And I mention this story because of what we did before. We would go after the smugglers right on the border inside the United States. And I’ve always protested, the security of our border goes way beyond our border. It doesn’t start there. It starts – the key to Ecuador. It starts in Nicaragua. So I had no idea how I was going to do it. But I said, I’ll go pick him up. I called Washington, D.C., our headquarters. And they said absolutely not. I bought the ticket. (Laughter.) I had to get clearance from the regional security officer. And it just so happened that he was an individual that I knew, Lenny Burnier (sp), who was a great regional security officer of the State Department. He authorized entry into Nicaragua.
Long story short, by the end of that night, I was in Nicaragua working alone or working with agents from another country that I did not know. I had no weapon and no backup. And you know, and it didn’t hit on me – didn’t hit me until I was out in Managua and the power was out and it was completely dark. And I realized, what am I going to do if something happens? Well, we arrested Sandhu (ph), and ultimately Carlos Martinez, and brought them into the country.
But I mention this because Carlos Martinez, when he was in custody in South Texas, he decided that he was going to switch sides. Carlos Martinez started smuggling when he was 19 years old in southern Mexico, one of the most prolific and successful smugglers operating out of Mexico. He knew every single major operative in Mexico. So and he kept telling agents in South Texas: I want to talk to somebody about this, because I want to work with you guys. They blew him off. They blew him off.
At that same time, I had a heart attack. And so as Jessica will tell you from working with the State Department, you have to be medically cleared to work in a foreign mission. So my clearance was revoked because I could not come back to work. So I had a choice, send somebody to talk to Carols Martinez. I couldn’t come on duty. I couldn’t buy a ticket on government funds. So I took some time off and I flew down on my own and met Carlos Martinez in South Texas, and ultimately ended up with him in Quito, Ecuador. I was the first person who ever laid eyes, from the U.S. government, on Niranjan Maan Singh when I had a drink with him at this hotel in Quito, Ecuador.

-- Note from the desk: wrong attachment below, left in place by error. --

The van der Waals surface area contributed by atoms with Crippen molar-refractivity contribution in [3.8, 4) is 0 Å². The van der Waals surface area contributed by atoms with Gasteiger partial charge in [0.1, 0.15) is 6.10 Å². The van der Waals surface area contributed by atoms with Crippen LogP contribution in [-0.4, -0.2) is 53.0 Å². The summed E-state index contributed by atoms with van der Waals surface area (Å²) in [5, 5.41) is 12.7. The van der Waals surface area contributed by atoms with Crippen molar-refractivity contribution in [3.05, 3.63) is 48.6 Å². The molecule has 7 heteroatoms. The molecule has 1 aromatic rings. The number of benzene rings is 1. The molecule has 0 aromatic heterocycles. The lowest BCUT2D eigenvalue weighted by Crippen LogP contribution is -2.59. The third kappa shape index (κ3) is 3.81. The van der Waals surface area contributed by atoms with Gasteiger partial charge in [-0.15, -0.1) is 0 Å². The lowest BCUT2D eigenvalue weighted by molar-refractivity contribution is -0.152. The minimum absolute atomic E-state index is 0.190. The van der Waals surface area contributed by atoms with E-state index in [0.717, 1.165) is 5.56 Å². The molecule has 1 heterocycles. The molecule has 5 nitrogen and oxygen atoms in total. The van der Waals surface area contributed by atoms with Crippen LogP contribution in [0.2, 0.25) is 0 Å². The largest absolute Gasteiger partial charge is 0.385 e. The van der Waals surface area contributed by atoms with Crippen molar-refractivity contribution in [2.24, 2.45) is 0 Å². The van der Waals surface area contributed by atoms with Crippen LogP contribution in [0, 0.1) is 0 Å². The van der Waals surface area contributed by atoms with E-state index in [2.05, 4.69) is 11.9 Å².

And from there, we took off. Like A.J. was mentioning, we had a meeting in South Texas, started developing the case. There is Mr. Sandhu (ph) one of the boats. And I think when you look at Sandhu (ph), this picture tells you a lot. Look at the person standing next to him, and how comfortable he feels where he’s at. He feels protected. He felt that he could be operating. This is the wire room, where we’re not as high tech as it is nowadays, with the elaborate systems and folks nowadays.
On your left you have a dynamic assistant U.S. attorney, Matt Yarbrough, who was willing to take the case, and actually came to Washington with us to make presentation before the Department of Justice Undercover Review Committee, when we were turned out. Matt is a very great technical agent. And of course, A.J. and myself. And you can see I still have black hair. (Laughter.) And let me share – I think A.J. has told you a little bit about them. This is a picture – one of the things I want to mention is that we have a lot of great folks in our country. We have a lot of agents. Susan Rivera is one of those agents. She’s still an agent in the government. She was willing to go undercover with me outside the country.
Why did we need a female to go? One, you can have a female as a partner. And she was a great shot, a better shot than I was. Fantastic shape and a beautiful person. And you know, just a very dynamic talented individual. On my right, is an individual that A.J. described to you earlier, Gulu. We are in the Bahamas. He was the accountant for the organization. And he took us into his confidence. And we were able to get a substantial amount of information about how it operated. The phone calls that were coming in – you know, I mentioned before that there was 200 phone calls a day going into the New Jersey apartment. But I think A.J. can tell you how busy it was, because A.J. was actually in the house when the arrest was done in the Bahamas.